Gun safety legislation. New laws that will help protect against the most dangerous armed attacks took center stage following the on-campus shooting deaths of three students from Michigan State University last month. The Michigan House heard testimony from a parent of one of the shooting victims who had survived. “My beautiful 21-year-old son called me right after being shot to tell me he loved me,” said Krista Grettenberger. “He wanted to tell me first that there was a shooter, that he had been shot, and that he loved me. He didn’t want me to hear it from the police, the news, or the hospital.” She continued, “We won’t know if this tragedy could have been prevented by universal background checks, safe storage laws, and extreme risk protection orders, but the reality is any one of these measures might have stopped this man from shooting my son.”
Late Tuesday night, along party lines, the Michigan House approved universal background checks for gun purchases in a 56-53 vote. The bill, if passed by the state Senate and signed into law, will make background checks mandatory on all firearm purchases, with an exception for transfers between family members. This type of legislation had been stalled for over a decade while the Michigan legislature was controlled by the GOP. The background check legislation is the first in the state to pass the House, among other proposed new gun laws.
An abortion bill from 1931 gets the axe
Protections for abortion are now enshrined in the state constitution, but the Democratic legislature made a further point to specifically repeal penalties from a draconian law from 1931 that, in the wake of the Dobbs decision, might otherwise have become operational. The law had made it a felony, punishable by up to four years, to perform abortions in the state. The Democrats repealed it not only to affirm the will of the voters, but to draw a sharp contrast with the extremist GOP senators who still wish to sharply curtail reproductive rights.
The move happened in a series of 20-18 votes, underscoring the importance of a single seat and every vote. Republicans used the moment to bash on abortion, with one saying Democrats wanted to “call what is repugnant and shocking a fundamental right” and another warning of “unlimited abortion” in the state, characterizing the repeal as “yet another attempt to normalize and marginalize the tragic death of an unborn child.”
GOP protestations aside, Democrats are in control, albeit barely and at long last. The state House, where Democrats also hold a two-seat majority, already voted last week to approve the bills repealing criminal penalties for performing abortions, and the legislation is now headed to Gov. Whitmer’s desk for signature.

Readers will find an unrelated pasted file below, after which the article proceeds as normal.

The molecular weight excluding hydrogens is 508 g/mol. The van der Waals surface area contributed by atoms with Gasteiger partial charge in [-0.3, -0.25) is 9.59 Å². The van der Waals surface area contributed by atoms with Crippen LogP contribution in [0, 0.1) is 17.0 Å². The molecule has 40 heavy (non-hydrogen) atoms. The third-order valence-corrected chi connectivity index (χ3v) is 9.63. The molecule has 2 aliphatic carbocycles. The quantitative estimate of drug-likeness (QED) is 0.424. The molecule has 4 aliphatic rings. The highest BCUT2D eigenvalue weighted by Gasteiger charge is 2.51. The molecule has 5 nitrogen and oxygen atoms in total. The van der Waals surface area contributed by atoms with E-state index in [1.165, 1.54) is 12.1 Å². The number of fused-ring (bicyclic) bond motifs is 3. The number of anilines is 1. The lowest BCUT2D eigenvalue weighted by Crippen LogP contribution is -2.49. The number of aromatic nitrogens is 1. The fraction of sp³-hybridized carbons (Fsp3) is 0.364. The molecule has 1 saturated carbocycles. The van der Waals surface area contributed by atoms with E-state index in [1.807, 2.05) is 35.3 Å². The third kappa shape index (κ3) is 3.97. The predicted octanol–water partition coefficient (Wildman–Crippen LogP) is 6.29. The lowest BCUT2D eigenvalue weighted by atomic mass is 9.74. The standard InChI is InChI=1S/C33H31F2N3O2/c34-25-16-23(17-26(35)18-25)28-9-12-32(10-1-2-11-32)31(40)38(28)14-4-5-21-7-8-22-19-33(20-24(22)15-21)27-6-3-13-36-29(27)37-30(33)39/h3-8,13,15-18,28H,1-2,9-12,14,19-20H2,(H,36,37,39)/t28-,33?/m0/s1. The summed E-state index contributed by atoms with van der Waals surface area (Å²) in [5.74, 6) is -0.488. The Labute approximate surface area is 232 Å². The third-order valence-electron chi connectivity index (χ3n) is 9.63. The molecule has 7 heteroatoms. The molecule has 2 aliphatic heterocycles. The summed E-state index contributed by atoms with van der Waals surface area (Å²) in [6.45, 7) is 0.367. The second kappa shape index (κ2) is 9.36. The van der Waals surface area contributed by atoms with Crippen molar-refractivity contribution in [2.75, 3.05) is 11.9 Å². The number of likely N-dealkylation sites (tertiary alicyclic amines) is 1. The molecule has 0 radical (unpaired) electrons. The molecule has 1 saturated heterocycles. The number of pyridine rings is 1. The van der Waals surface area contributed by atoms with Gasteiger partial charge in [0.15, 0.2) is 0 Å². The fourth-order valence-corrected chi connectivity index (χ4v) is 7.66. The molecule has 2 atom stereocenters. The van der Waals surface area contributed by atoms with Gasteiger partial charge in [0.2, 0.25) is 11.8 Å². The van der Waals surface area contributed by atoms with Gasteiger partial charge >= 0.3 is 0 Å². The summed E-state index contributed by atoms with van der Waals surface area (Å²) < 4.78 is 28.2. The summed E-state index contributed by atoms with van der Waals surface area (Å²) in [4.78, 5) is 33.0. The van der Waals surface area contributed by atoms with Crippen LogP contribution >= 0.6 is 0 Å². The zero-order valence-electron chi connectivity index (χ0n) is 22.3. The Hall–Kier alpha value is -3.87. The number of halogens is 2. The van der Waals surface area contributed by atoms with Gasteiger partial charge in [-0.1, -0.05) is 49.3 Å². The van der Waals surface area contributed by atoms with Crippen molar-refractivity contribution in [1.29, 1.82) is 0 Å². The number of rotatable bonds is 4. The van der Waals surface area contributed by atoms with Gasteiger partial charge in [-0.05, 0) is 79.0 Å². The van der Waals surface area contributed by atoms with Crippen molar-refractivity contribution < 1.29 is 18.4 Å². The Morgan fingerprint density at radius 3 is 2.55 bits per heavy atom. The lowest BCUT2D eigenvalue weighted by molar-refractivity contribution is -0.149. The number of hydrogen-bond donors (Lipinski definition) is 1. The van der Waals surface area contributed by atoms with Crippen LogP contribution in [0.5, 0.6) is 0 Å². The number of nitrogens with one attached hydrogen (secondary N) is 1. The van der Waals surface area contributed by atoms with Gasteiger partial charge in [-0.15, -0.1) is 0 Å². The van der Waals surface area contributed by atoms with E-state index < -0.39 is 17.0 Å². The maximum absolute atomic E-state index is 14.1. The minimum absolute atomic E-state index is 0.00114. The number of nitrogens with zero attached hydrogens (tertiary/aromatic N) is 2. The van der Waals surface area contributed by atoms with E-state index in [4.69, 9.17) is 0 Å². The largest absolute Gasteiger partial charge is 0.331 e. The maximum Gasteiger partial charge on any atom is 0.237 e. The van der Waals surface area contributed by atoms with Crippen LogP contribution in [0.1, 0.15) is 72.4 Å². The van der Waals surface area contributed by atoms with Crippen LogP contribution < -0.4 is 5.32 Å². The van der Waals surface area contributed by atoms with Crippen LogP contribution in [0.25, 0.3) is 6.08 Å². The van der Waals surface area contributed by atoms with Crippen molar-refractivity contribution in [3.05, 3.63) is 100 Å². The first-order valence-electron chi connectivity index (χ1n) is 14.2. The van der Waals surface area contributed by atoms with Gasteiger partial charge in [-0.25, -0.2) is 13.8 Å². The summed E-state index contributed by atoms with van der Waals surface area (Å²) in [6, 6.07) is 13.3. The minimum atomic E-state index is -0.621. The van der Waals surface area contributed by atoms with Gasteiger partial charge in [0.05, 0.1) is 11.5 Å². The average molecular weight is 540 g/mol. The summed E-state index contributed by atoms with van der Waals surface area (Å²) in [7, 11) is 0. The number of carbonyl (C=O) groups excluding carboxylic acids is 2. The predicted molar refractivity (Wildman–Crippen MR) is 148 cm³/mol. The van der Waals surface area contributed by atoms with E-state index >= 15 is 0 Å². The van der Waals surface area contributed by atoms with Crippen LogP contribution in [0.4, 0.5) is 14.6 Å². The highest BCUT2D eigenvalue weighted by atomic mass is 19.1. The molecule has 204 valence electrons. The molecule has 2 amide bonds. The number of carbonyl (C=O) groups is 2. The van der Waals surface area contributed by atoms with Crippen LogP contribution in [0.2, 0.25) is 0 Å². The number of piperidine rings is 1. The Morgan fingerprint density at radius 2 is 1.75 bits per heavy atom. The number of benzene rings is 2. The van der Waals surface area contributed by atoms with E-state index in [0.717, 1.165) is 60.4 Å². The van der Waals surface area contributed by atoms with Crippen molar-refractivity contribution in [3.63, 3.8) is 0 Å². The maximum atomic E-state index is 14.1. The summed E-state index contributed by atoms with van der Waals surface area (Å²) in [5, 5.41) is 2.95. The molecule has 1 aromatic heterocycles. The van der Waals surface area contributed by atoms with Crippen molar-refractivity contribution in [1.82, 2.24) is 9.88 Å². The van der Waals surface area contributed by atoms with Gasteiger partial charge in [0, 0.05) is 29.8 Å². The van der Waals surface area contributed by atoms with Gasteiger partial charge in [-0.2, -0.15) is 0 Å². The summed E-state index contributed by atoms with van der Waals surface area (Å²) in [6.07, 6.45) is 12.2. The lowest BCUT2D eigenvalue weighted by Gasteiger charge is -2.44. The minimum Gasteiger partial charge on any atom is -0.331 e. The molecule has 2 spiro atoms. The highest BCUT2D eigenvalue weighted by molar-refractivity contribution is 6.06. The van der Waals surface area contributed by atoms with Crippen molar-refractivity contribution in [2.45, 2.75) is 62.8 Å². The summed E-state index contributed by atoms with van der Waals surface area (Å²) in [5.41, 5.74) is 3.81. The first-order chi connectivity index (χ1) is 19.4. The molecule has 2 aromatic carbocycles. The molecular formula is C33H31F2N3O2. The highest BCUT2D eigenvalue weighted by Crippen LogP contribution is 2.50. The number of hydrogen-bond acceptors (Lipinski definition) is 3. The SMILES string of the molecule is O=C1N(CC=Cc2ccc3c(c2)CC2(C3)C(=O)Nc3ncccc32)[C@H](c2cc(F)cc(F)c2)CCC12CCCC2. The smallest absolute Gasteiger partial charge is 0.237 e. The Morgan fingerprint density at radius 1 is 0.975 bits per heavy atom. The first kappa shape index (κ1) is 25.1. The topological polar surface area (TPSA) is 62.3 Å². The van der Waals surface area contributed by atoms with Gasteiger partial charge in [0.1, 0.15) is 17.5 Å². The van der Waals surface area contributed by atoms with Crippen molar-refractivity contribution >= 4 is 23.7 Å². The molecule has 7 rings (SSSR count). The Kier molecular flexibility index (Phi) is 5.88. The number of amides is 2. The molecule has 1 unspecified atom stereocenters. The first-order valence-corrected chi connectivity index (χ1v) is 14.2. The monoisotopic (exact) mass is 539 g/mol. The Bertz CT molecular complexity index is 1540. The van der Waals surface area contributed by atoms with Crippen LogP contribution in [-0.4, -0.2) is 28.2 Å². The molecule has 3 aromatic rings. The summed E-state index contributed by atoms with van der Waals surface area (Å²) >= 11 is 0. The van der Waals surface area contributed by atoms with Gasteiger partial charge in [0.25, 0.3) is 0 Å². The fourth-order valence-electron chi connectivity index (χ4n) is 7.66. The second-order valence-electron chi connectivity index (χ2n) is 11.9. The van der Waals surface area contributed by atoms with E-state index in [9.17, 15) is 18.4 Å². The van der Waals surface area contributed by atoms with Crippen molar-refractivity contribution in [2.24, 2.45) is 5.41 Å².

What lessons can we learn here?
Michigan figured out that to get to what the people really want in their state government, it needed to restore democratic voting rights by eliminating unfair gerrymanders. The independent commission worked successfully in Michigan, but it got tripped up in places like Ohio, and it is harder to implement in next door, heavily-gerrymandered Wisconsin, where a state-wide citizen initiatives aren’t permitted. (In that state, the next best and important hope is a 4-3 liberal majority on the state Supreme Court that can strike down illegal gerrymanders. Watch this space for news on that all-important election.)
Other states are also scoring big wins after achieving a Democratic trifecta, including neighboring Minnesota where the local Democratic Party worked very hard to eke out a state house majority. There are already impressive legislative wins in that state in the very first months of this year: guaranteed abortion rights, new clean energy goals, driver’s licenses for undocumented persons, and restoration of voter eligibility for the formerly incarcerated, to name a few.
It’s all very heartening, and it should serve as a reminder of what is possible once the gears of democracy get unstuck through the hard work of activists. As in Michigan, sometimes it just takes one determined person to get the whole thing going. Just think of how many lives she has changed for the better.
Check out NM!! We’ve got a Dem trifecta too and our state lege is currently knocking ‘em outta the park! Which our guv will cheer and sign! (Helps to have women governors!) We’ve been doing this good work longer than MI!!
I don't just like this post, I love it! It is extremely heartening to see one or more of the northern tier states wrest back power from the right wingers. I live in Maine and we have done the same in the past few years, re-electing our Democratic governor, holding the line on abortion rights, keeping the state house, and other important gains. I know we have one anti-trans law under consideration right now and I am making fighting such laws my primary focus, doing my best to educate others in my sphere about trans rights, as well as all LGBTQ+ issues. People near and dear to me could be hurt by such laws. Thank you for your recent column on this issue!